26 August 2007


You remember how I keep saying to save your deep frying oil every time? I wasn't joking, of course. Now you'll see why, I hope. This is a loaf of bread that I just made in my bread maker. It's a standard Okara Bread recipe. I tripled the oil, and used my deep frying oil, which had the spices from bajji, and other yummies I'd made the earlier day. It smells magnificent. Unfortunately, I have to wait for the bread to cool so that it stands up when I cut it up into slices.

UPDATE: The flavour is exquisite. The spices are coming right through, but in a subtle way. I can taste the hints of garlic, from when I made those rice and tomato/garlic cakes. It's very light, though. I can definitely taste the cumin from the bajji. I smell little hints of ajowain from the bajji and the cakes. I'm still savouring the taste of the bread, piled high with some tomato and onion. Lovely stuff. Either way, I do plan on making this sort of bread in the future. In fact, I might even be able to sub out whole meal flour instead of just using bread flour, and make it a twitch healthier. I've got to experiment, but I don't fancy losing that much of stuff in a baking experiment gone awry. Either way, I'm sure I'll figure something out.


Apparently, the web site has been taken down. Here's the recipe:

1 ½ cups warm water
1 tbsp. oil (opt.)
2 tsp. instant yeast
2 tsp. sugar (opt.)
1 tsp. salt
1 cup okara, firmly packed
5 cups unbleached bread flour, approx.
cooking spray

1. Whisk together water, oil, yeast, sugar, and salt. Add okara. Add flour, one cup at a time, beating after each addition with a wooden spoon. (You’ll need enough flour to make a dough - the quantity of flour is approximate because it depends on the humidity of the day.) When it gets too difficult to beat, use your hands.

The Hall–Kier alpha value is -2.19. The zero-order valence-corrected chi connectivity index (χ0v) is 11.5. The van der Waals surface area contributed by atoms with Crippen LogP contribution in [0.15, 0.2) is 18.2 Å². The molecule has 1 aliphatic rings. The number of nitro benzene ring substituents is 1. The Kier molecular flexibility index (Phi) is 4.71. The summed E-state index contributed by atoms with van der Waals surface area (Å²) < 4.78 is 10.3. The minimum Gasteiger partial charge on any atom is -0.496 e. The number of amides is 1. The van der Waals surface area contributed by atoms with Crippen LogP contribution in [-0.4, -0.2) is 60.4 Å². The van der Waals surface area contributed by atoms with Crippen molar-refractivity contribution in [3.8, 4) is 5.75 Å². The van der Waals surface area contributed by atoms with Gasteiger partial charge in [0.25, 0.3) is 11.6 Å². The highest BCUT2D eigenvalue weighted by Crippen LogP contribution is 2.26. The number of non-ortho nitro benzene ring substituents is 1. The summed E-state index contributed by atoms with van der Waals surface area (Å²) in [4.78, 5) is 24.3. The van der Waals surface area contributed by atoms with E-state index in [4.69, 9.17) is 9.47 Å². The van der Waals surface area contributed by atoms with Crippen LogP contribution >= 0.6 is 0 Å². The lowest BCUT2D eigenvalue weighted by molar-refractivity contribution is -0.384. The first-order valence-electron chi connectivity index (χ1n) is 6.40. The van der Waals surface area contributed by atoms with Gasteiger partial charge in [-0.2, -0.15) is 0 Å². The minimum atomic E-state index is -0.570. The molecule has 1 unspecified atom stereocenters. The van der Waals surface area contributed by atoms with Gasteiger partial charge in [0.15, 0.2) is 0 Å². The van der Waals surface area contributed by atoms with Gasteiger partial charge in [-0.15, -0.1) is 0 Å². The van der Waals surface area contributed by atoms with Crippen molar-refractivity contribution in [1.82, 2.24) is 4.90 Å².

Note: I tend to skip the sugar, as I'm using unbleached white, or bread flour, depending on what's on sale. If you need that extra insurance, feel free to use the sugar.

2. Knead by hand on a floured work surface for 8 min., or in the mixer with the dough hook 5 min., until smooth and elastic.

3. Place the dough in a greased bowl, turning dough to grease the top. Cover with plastic, and allow to rise in a warm place until doubled. Knock dough down and divide in two. Form each portion into smooth ovals and place in greased loaf pans. Cover loaves, and allow to prove until they are ¾ of the way to doubled.

4. Place in a COLD oven. Turn oven on to 180oC. Bake loaves 40-45 min., until golden and cooked through (loaves should sound hollow when tapped on the base). Turn out to wire racks to cool.


  1. The bread looks scrumptious! Makes me want to get a bread maker. <3

  2. Yes! It was so good! Soooooo gooooooooooooood. OMGz. XO

  3. Hi Dino...darn it, that link is dead. Is this okara from the tofu-making process??

  4. Hey Sherry: Posted the recipe for you. Okara is what's left over after you make soy milk. Soy milk is made by soaking 100 grams of soybeans overnight, grinding down the soaked beans with 1 litre of water, then boiling the whole lot for about ten to fifteen minutes. After boiling, the whole mess is strained through a cheesecloth. The remaining soybean pulp is the okara.